Incredibly, Pledge flap still being discussed

A group known for its radical demands that English be used properly in all areas of communication has joined the fray over NBC’s controversial decision to edit the Pledge of Allegiance in Sunday’s broadcast of golf’s U.S. Open.

During a patriotic montage preceding the telecast, a recitation of the Pledge by a group of children left out the words “under God”. Conservative critics took to the blogosphere to accuse the network of undermining America’s status as God’s most-favored nation.

But members of the United Nitpickers Demanding English be Right (UNDER) maintain that this criticism is missing the point.

“Most religious traditions, including the Judeo-Christian one, say that God is everywhere, not simply floating in the sky above,” said Marie Janeworth, executive director of UNDER, in a communique issued from her compound hidden somewhere in California’s Sierra mountains. “It’s time to reconsider whether ‘under’ is really the proper preposition to describe His position compared to ours.”

Janeworth’s group has previously gone on record with suggestions for alternative wording of this fragment of the Pledge. They’ve recommended several options: “one nation near God,” “one nation around God,” “one nation regarding God,” “one nation during God,” “one nation by God” and “one nation close to but not crowding God.”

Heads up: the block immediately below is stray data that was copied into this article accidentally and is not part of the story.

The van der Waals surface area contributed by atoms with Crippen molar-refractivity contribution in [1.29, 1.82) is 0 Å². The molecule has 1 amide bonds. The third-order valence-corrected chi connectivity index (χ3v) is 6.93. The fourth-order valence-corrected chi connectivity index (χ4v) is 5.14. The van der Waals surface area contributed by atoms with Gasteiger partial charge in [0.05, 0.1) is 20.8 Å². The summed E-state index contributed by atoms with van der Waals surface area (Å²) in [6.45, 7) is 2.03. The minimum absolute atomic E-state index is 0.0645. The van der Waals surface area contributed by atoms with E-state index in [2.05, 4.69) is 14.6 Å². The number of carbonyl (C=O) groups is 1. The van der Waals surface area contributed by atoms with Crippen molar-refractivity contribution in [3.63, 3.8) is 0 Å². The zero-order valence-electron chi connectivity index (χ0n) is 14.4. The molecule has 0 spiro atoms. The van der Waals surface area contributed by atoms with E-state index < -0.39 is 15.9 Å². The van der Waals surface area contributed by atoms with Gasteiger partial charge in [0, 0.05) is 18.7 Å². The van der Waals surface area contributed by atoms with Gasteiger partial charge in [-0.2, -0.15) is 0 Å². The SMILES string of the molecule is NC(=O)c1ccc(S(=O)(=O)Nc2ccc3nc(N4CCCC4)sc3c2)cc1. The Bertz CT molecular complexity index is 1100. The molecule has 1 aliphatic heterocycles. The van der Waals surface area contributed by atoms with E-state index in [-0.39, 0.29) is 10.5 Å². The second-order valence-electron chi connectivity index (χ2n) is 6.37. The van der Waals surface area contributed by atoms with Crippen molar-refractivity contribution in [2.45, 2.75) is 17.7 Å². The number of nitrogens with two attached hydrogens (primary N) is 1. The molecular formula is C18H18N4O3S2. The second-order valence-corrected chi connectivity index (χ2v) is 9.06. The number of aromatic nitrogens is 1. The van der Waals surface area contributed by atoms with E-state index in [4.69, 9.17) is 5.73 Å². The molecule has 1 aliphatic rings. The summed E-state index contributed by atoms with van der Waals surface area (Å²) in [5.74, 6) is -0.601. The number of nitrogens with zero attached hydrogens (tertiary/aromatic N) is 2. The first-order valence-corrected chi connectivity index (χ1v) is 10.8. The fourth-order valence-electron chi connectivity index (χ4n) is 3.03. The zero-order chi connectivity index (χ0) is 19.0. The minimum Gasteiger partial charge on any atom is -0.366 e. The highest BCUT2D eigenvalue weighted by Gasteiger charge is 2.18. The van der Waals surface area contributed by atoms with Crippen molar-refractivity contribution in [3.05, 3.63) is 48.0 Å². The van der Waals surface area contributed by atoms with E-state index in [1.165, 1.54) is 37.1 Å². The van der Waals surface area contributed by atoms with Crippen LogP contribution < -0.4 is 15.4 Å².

“We have no problem acknowledging there’s probably some kind of god and that he thinks pretty highly of the United States. We’re not atheists or agonistics,” Janeworth said. “We just want to see the King’s English used properly.”

Meanwhile, NBC expanded on its apology Monday. Chris McCloskey, vice president for NBCUniversal Sports, said “As soon as management became aware of this decision and the controversy it justifiably created, it immediately offered an on-air apology.”

“It was not the intent of NBC to upset anyone,” McCloskey added. “We’ve made an apology and accept responsibility, even though we suspect it was actually the fault of those kids in the video.”

One of the children involved, seven-year-old Ethan Harris, of Arlington, Va., denied that any omission was intentional.

“I know that Sarah H. standing next to me had the hiccups that day, and she may have ‘hicked’ right past the ‘under God’ part,” Ethan told reporters.

“Nu-uh,” countered Sarah H.

In another twist to the still-developing story, Republican presidential candidate Newt Gingrich said his message has become “dramatically more relevant” following NBC’s controversial edit. Promoting his book “A Nation Like No Other” on a conservative radio talk show, Gingrich said he will make the gaffe a centerpiece of his upcoming campaign for the 2012 nomination.

“I know people say jobs, the economy, three wars, massive deficits and our out-of-control debt to China are important,” Gingrich said. “But this denial of God during a minor feature on a golf telecast is far more critical.”

UNDER’s Janeworth observed of Gingrich, “you know, his book title should be ‘A Nation As No Other.'”

Sarah H. (right) probably hates America

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